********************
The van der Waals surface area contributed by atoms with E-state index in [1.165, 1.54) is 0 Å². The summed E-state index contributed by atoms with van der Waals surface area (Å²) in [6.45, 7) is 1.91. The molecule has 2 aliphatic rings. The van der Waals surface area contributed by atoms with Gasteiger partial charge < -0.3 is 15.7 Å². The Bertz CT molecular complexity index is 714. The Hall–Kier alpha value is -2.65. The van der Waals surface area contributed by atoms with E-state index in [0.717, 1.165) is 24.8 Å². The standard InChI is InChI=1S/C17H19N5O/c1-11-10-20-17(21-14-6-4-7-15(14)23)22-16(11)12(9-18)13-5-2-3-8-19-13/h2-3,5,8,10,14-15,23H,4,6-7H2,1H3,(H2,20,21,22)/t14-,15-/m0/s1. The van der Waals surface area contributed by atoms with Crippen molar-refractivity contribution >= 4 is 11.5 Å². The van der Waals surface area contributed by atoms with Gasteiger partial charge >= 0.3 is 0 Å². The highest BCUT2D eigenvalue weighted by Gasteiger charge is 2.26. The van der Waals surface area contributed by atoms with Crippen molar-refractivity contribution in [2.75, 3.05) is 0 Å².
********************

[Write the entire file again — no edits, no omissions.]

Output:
The van der Waals surface area contributed by atoms with E-state index in [1.165, 1.54) is 0 Å². The summed E-state index contributed by atoms with van der Waals surface area (Å²) in [6.45, 7) is 1.91. The molecule has 2 aliphatic rings. The van der Waals surface area contributed by atoms with Gasteiger partial charge < -0.3 is 15.7 Å². The Bertz CT molecular complexity index is 714. The Hall–Kier alpha value is -2.65. The van der Waals surface area contributed by atoms with E-state index in [0.717, 1.165) is 24.8 Å². The standard InChI is InChI=1S/C17H19N5O/c1-11-10-20-17(21-14-6-4-7-15(14)23)22-16(11)12(9-18)13-5-2-3-8-19-13/h2-3,5,8,10,14-15,23H,4,6-7H2,1H3,(H2,20,21,22)/t14-,15-/m0/s1. The van der Waals surface area contributed by atoms with Crippen molar-refractivity contribution >= 4 is 11.5 Å². The van der Waals surface area contributed by atoms with Gasteiger partial charge >= 0.3 is 0 Å². The highest BCUT2D eigenvalue weighted by Gasteiger charge is 2.26. The van der Waals surface area contributed by atoms with Crippen molar-refractivity contribution in [2.75, 3.05) is 0 Å².